IR alumnus rocks field hockey at Lynchburg

When an Indian River athlete goes above and beyond in their sport, it is noteworthy. When they take that skill and excel at the collegiate level, it is extraordinary. And Jordan Warrington, now a sophomore at Lynchburg College, has done precisely that. Her five field hockey goals against Randolph-Macon College earlier this month helped earn her team a 9-2 win and Warrington individual recognition as the Old Dominion Athletic Conference Player of the Week for the week of Sept 21.

“It’s been really exciting,” said Warrington, who played field hockey at Indian River High School before enrolling at Lynchburg. “We’re undefeated in the conference, and we’ve moved up in the national ranking.”

On Sept. 19, the Lady Hornets destroyed Randolph-Macon, as five of Jordan’s six shots found the back of the cage, tying the mark for the second-most goals in a game in school history while also making the Top 10 list in most points in a game, with 10.

Warrington followed up with a goal and assist against Washington and Lee on Sept. 23, an assist against St. Mary’s on Sept. 26 and a goal against Wesley College on Sept. 27. She is currently second on the team in both goals (9) and points (20). All three subsequent games resulted in wins for the Hornets, catapulting the team into the 11th spot nationally. Overall, Lynchburg is 8-2, with an undefeated record in the conference as of this week.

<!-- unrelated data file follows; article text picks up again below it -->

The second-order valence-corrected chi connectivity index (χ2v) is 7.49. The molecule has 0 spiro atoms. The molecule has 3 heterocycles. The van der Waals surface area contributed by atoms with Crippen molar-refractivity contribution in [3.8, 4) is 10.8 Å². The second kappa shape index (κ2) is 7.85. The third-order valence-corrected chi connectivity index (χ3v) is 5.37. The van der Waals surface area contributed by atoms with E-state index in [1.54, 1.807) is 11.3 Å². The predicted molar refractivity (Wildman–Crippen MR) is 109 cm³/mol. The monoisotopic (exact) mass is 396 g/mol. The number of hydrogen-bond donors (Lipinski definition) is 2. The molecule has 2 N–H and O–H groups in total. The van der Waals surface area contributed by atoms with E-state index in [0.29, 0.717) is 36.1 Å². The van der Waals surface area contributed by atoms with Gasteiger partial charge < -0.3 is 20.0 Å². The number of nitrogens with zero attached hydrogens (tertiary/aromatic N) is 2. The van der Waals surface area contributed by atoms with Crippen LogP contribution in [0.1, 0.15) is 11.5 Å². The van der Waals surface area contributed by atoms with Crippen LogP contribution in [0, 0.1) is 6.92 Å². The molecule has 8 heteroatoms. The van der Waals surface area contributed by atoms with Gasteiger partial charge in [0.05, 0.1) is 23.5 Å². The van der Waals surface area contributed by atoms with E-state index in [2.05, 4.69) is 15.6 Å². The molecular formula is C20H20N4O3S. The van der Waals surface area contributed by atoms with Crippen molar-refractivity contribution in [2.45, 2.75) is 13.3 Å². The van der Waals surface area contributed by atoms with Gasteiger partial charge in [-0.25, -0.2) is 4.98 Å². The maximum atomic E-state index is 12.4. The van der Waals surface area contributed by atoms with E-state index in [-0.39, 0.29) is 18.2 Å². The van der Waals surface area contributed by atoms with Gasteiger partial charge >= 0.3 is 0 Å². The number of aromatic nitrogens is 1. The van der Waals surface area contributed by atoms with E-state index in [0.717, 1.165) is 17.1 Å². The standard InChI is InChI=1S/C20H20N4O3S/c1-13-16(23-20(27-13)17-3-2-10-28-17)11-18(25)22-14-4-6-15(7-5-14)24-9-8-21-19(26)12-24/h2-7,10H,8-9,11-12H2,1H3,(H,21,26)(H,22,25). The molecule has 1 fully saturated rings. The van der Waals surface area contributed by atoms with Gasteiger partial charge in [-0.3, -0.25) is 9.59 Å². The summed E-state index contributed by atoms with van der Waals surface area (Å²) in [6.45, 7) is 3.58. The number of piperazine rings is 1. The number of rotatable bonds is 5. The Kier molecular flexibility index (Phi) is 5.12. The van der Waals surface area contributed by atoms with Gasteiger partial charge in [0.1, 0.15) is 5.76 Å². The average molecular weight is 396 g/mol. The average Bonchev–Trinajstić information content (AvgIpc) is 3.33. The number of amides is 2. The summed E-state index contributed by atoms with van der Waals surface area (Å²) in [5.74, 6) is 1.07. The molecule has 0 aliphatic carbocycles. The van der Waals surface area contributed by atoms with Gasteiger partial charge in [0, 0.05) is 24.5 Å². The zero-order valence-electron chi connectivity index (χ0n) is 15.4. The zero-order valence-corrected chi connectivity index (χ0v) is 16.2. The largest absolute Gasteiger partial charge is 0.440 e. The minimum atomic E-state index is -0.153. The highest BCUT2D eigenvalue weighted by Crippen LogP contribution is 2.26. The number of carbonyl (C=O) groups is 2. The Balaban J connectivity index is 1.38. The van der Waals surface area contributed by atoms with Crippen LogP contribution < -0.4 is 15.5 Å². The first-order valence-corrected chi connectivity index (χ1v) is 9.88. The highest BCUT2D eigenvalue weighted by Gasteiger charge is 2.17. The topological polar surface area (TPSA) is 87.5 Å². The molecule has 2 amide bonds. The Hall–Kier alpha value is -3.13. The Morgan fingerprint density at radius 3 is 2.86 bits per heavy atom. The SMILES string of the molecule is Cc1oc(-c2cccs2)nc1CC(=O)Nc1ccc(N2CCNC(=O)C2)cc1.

Stepping in as a freshman on the team last year definitely came with some hesitancy.

“When I came to the school,” Warrington recalled, “I wasn’t sure how well I would do. I didn’t even know if I would make the team. Hard work has paid off, though.”

As an Indian, Warrington played center-mid, but at Lynchburg, she’s handled the backfield and currently starts at right wing.

Enza Steele, the head coach of the Lynchburg field hockey team said she’s seen great improvement in Warrington since her start on the team.

“Jordan was one of our top recruits,” Steele said. “We were expecting a lot from her, and she fit right in. She is quick and aggressive and can bring the ball down. She has a hard pass and a strong shot and can get the ball across the cage, as well as get it in herself. She works really hard to get the job done and has a great work ethic.”

“They brought me up to forward last year, and I started getting the hang of it,” Warrington said. The transition to a school six hours away from home was a shock at first, but Warrington has adjusted.

“It was tough at first,” she admitted. “I’ve always been close with my family, but since I play a college sport, they’ve come out to the games and shown a lot of support. It got a lot easier once they were there, and now I’m used to it.”

Being a sophomore with plenty more time left in her college athletics career, Warrington said she doesn’t “feel like a star yet.”

“I don’t feel like I’m up there yet,” she said. “I’m still young. One of my teammates scored over 100 goals in her career. She’s breaking the school’s season record and will probably be breaking the conference record soon. I don’t feel like I’m at that level, but it’s still a lot of fun.”